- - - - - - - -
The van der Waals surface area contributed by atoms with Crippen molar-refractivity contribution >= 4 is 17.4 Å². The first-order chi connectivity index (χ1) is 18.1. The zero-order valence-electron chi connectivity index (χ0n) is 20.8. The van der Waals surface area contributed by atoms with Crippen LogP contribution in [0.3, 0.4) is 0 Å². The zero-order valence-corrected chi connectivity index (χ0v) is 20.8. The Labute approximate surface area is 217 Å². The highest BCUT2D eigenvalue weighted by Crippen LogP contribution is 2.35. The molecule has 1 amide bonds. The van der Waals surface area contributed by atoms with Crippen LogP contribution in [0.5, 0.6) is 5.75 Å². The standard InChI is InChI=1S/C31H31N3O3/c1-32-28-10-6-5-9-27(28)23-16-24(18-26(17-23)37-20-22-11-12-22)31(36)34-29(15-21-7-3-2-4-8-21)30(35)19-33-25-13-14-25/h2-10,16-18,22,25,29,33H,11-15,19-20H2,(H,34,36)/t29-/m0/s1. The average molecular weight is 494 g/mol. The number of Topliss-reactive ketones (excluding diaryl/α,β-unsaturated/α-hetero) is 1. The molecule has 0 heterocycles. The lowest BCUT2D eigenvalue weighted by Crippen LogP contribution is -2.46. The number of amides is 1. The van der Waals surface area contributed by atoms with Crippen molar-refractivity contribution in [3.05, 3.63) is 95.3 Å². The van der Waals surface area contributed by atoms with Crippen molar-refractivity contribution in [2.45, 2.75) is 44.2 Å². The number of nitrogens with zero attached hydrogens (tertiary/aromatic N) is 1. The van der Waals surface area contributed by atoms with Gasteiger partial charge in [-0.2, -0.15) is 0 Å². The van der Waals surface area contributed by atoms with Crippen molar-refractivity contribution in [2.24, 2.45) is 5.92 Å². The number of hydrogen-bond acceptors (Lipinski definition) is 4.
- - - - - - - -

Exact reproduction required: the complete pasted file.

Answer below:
The van der Waals surface area contributed by atoms with Crippen molar-refractivity contribution >= 4 is 17.4 Å². The first-order chi connectivity index (χ1) is 18.1. The zero-order valence-electron chi connectivity index (χ0n) is 20.8. The van der Waals surface area contributed by atoms with Crippen LogP contribution in [0.3, 0.4) is 0 Å². The zero-order valence-corrected chi connectivity index (χ0v) is 20.8. The Labute approximate surface area is 217 Å². The highest BCUT2D eigenvalue weighted by Crippen LogP contribution is 2.35. The molecule has 1 amide bonds. The van der Waals surface area contributed by atoms with Crippen LogP contribution in [0.5, 0.6) is 5.75 Å². The standard InChI is InChI=1S/C31H31N3O3/c1-32-28-10-6-5-9-27(28)23-16-24(18-26(17-23)37-20-22-11-12-22)31(36)34-29(15-21-7-3-2-4-8-21)30(35)19-33-25-13-14-25/h2-10,16-18,22,25,29,33H,11-15,19-20H2,(H,34,36)/t29-/m0/s1. The average molecular weight is 494 g/mol. The number of Topliss-reactive ketones (excluding diaryl/α,β-unsaturated/α-hetero) is 1. The molecule has 0 heterocycles. The lowest BCUT2D eigenvalue weighted by Crippen LogP contribution is -2.46. The number of amides is 1. The van der Waals surface area contributed by atoms with Crippen molar-refractivity contribution in [3.05, 3.63) is 95.3 Å². The van der Waals surface area contributed by atoms with Crippen molar-refractivity contribution in [2.45, 2.75) is 44.2 Å². The number of nitrogens with zero attached hydrogens (tertiary/aromatic N) is 1. The van der Waals surface area contributed by atoms with Gasteiger partial charge in [-0.2, -0.15) is 0 Å². The van der Waals surface area contributed by atoms with Crippen molar-refractivity contribution in [2.24, 2.45) is 5.92 Å². The number of hydrogen-bond acceptors (Lipinski definition) is 4.